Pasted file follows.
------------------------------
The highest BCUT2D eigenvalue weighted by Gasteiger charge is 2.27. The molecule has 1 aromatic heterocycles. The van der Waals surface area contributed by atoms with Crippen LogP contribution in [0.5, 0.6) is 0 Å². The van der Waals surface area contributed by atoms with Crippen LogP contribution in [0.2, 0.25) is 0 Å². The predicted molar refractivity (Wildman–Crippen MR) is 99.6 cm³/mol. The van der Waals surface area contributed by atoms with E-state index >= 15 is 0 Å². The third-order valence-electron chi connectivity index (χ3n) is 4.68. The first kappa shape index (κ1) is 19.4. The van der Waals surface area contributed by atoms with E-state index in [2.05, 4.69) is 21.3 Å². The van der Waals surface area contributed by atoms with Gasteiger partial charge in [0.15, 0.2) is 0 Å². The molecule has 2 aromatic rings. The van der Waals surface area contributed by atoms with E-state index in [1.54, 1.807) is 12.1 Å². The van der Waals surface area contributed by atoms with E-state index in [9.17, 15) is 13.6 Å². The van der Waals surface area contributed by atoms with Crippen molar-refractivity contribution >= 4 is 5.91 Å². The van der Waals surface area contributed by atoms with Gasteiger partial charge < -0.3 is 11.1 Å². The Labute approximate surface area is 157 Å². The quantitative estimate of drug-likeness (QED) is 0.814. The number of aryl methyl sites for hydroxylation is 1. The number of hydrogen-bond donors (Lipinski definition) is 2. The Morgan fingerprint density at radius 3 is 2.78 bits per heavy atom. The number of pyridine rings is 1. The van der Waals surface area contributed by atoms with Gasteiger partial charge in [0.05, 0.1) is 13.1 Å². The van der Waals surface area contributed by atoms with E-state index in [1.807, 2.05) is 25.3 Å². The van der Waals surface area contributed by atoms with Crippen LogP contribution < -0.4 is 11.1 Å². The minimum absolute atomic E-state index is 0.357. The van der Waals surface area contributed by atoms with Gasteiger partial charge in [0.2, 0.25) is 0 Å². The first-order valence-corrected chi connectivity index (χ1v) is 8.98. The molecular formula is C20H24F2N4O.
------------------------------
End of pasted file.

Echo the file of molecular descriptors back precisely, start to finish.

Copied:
The highest BCUT2D eigenvalue weighted by Gasteiger charge is 2.27. The molecule has 1 aromatic heterocycles. The van der Waals surface area contributed by atoms with Crippen LogP contribution in [0.5, 0.6) is 0 Å². The van der Waals surface area contributed by atoms with Crippen LogP contribution in [0.2, 0.25) is 0 Å². The predicted molar refractivity (Wildman–Crippen MR) is 99.6 cm³/mol. The van der Waals surface area contributed by atoms with E-state index >= 15 is 0 Å². The third-order valence-electron chi connectivity index (χ3n) is 4.68. The first kappa shape index (κ1) is 19.4. The van der Waals surface area contributed by atoms with E-state index in [2.05, 4.69) is 21.3 Å². The van der Waals surface area contributed by atoms with Gasteiger partial charge in [0.15, 0.2) is 0 Å². The molecule has 2 aromatic rings. The van der Waals surface area contributed by atoms with E-state index in [1.54, 1.807) is 12.1 Å². The van der Waals surface area contributed by atoms with E-state index in [9.17, 15) is 13.6 Å². The van der Waals surface area contributed by atoms with Crippen molar-refractivity contribution >= 4 is 5.91 Å². The van der Waals surface area contributed by atoms with Gasteiger partial charge < -0.3 is 11.1 Å². The Labute approximate surface area is 157 Å². The quantitative estimate of drug-likeness (QED) is 0.814. The number of aryl methyl sites for hydroxylation is 1. The number of hydrogen-bond donors (Lipinski definition) is 2. The Morgan fingerprint density at radius 3 is 2.78 bits per heavy atom. The number of pyridine rings is 1. The van der Waals surface area contributed by atoms with Gasteiger partial charge in [0.05, 0.1) is 13.1 Å². The van der Waals surface area contributed by atoms with E-state index in [1.807, 2.05) is 25.3 Å². The van der Waals surface area contributed by atoms with Crippen LogP contribution < -0.4 is 11.1 Å². The minimum absolute atomic E-state index is 0.357. The van der Waals surface area contributed by atoms with Gasteiger partial charge in [0.2, 0.25) is 0 Å². The first-order valence-corrected chi connectivity index (χ1v) is 8.98. The molecular formula is C20H24F2N4O.